When historical and speculative argumentation failed to bear fruit, many theologians turned to religious experience to derive grounds for the certain truth of Christianity. The influence of Schleiermacher is crucial for this development. With a waning faith in biblical authority, thanks to historical criticism, the Christian experience became the ground of certainty and opened the door to a scientific, religious-empirical approach to theology. Here too Christian certainty is not sought in external historical or rational proofs but in believing consciousness. The most thorough systematic formulation of a dogmatic theology in this vein was produced by the Erlangen dogmatician F. H. R. Frank.
Experience does corroborate the believer, and testimony can and should be given, and unbelievers may in part be persuaded by this when the Holy Spirit works in their hearts. To be salt and light, to live the Christian life, is a powerful message to the unbeliever, whether he believes it is from God or not. I have seen my righteous living, by God's grace, affect unbelievers before. It is another piece of evidence, though by itself, like any one "proof" by itself, would likely not bring an unbeliever to a point of faith in Christ as Lord and Savior.  
    According to Frank neither external proofs nor the authority of Scripture, church, and tradition are able to provide religious certainty, only the experience of rebirth. From the new life in Christ, believers are able to immediately posit the entire content of the truths of the Christian faith. Frank’s system contains an important truth: rebirth is necessary to see the kingdom of God. Had he restricted his insight to the epistemological issue—how does a believer arrive at certainty?—no objection would be raised. However, to infer content from experience and epistemology confuses being and knowing, objective truth and subjective certainty. This confusion is typical of modern thought in both its empiricist and idealist form. The major objection to this approach is its indifference to the reality of objective, historical facts on which Christianity stands or falls. The organization of dogmatics into a twofold system of certainty and a system of truth cannot be maintained, since the Christian certainty cannot be described apart from the truth to which it pertains. The charge of subjectivism against Frank stands.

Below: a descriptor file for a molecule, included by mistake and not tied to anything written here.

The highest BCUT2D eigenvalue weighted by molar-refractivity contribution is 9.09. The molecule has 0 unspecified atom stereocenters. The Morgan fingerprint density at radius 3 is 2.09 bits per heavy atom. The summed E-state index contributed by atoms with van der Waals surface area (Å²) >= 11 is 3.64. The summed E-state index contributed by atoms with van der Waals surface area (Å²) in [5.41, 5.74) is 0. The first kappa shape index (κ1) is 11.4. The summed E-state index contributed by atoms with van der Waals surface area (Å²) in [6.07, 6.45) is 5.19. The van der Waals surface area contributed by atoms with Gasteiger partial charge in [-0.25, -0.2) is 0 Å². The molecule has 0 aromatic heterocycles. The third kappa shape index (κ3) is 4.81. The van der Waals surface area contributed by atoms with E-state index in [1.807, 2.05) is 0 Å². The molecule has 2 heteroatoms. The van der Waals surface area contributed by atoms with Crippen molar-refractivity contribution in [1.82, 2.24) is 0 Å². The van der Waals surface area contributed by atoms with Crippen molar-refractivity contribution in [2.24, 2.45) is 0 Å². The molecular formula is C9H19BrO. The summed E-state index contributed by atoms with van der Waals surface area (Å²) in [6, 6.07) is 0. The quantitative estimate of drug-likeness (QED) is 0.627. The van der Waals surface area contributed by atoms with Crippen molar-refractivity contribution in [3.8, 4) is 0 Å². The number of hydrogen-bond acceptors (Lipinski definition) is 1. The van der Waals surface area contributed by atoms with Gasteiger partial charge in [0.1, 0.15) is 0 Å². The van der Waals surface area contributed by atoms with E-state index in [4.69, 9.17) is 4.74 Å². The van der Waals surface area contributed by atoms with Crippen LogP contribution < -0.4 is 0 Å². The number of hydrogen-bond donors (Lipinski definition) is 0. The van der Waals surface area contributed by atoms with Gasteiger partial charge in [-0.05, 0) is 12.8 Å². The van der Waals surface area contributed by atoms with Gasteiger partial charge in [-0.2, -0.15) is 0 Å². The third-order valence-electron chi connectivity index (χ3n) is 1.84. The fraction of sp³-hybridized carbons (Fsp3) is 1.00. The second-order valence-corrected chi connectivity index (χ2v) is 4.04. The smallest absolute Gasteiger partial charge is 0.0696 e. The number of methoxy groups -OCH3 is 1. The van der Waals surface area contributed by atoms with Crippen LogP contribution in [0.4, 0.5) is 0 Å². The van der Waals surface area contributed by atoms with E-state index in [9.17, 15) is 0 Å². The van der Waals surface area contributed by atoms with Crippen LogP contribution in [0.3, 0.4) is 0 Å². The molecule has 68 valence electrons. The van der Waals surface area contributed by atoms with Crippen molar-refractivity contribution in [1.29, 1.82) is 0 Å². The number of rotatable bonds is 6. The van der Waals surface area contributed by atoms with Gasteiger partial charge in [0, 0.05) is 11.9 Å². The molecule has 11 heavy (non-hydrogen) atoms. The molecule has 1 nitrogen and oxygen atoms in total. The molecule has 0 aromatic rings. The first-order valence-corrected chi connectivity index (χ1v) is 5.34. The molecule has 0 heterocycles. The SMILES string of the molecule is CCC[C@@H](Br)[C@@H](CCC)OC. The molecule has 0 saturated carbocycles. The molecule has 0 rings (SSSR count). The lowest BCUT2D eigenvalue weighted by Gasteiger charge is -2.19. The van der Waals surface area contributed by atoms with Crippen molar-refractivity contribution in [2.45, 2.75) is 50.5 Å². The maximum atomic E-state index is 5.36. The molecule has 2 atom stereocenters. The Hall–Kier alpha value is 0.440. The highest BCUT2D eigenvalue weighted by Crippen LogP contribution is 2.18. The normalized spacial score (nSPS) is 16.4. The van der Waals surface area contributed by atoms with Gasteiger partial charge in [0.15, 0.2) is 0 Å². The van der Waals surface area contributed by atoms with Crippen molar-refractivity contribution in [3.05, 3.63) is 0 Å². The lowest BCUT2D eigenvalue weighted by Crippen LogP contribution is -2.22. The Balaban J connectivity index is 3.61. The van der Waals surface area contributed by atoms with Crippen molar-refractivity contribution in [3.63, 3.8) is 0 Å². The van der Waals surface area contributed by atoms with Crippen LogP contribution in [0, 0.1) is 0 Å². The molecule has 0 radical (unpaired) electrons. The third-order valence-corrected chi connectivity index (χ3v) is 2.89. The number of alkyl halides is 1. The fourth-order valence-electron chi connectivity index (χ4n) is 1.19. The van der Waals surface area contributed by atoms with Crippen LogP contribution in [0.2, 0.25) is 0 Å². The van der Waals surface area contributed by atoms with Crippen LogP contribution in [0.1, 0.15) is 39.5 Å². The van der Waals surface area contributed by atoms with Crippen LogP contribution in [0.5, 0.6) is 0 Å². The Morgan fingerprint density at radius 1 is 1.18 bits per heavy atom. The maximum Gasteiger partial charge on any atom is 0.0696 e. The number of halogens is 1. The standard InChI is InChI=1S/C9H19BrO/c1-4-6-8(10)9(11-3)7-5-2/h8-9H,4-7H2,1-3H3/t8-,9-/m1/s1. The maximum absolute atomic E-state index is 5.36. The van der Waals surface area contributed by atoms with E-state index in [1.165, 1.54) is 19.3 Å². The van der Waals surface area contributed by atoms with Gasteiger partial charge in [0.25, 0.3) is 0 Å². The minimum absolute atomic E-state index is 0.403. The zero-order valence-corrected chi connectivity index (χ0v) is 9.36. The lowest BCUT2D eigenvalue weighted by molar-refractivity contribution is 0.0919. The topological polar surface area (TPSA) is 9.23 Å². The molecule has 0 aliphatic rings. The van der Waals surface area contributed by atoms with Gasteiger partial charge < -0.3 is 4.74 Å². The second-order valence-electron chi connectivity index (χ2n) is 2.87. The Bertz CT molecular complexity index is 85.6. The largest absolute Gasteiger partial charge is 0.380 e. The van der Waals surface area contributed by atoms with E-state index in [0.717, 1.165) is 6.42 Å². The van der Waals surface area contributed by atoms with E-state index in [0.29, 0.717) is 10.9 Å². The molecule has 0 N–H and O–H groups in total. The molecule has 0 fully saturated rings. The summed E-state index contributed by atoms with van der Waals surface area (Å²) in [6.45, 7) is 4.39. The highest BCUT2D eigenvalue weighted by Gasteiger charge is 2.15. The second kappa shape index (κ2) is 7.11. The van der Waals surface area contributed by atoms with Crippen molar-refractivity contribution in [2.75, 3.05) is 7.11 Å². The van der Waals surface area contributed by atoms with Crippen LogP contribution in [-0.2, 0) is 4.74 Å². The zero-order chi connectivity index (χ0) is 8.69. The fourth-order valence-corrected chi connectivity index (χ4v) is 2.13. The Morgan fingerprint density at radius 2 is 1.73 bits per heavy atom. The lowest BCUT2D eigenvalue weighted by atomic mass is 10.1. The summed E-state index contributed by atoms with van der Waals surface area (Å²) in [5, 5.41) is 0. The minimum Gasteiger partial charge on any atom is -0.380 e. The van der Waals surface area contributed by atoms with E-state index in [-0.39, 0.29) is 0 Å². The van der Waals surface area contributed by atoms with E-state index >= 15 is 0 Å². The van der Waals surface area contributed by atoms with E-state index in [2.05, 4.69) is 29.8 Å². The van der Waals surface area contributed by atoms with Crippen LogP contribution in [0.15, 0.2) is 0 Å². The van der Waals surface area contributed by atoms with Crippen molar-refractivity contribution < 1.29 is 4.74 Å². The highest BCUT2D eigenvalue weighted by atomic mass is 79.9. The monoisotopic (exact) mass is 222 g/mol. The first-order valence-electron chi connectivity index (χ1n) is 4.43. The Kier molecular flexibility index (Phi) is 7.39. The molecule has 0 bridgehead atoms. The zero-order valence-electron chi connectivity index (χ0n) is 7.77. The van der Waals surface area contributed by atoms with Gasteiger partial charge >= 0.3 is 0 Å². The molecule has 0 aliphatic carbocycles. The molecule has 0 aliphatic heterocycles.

Interesting that Bavinck says if Frank restricted his thoughts to the epistemological issue of the need to be born again in order to see the kingdom of God (which seems to mean that for Bavinck being born again is the way in which a believer arrives at certainty of his or her faith in God) he would have no issue with him. Again, I get the impression that the Holy Spirit works in a vacuum for Bavinck, that the Spirit whispers in our hearts "God is real, and so is His Word." And that is how we know. 
    Other efforts to ground theological certainty in experience by modifying Frank’s standpoint have not succeeded either. Certainty with respect to the truth of Christianity is not grounded in the Christian person but in the Word of God attested by the Holy Spirit. Part of the problem is the ambiguity of the word “experience.” Experience is crucial to all religion, but in Christianity it must be prompted by the Word of God, accompany and follow faith, not precede it, and always be subject to correction by Scripture. Scripture, not experience, is the norm for our faith. In the articles of the Apostles’ Creed, for example, we cannot simply exchange “I experience” for “I believe.” The effect of belief must not be confused with its content and ground. The truth of historic Christianity cannot rest on experience as its ultimate ground.
    Closely linked to the religious-empirical method associated with Schleiermacher and Frank is the ethical-psychological method, which is closer to Kant and accents ethical self-assertion rather than emotional experience. Here, Christianity is not a feeling, or a doctrine, or historical fact but a religious-ethical power addressed to the human conscience. This posture, which argues for the agreement or superiority of the Christian faith for human morality, goes back to the apologists and comes to strong expression in the work of Blaise Pascal (1623–62) and A. R. Vinet (1797–1847). It is possible, in this view, by practical reason to rationally infer the existence of God, freedom, and immortality (Kant).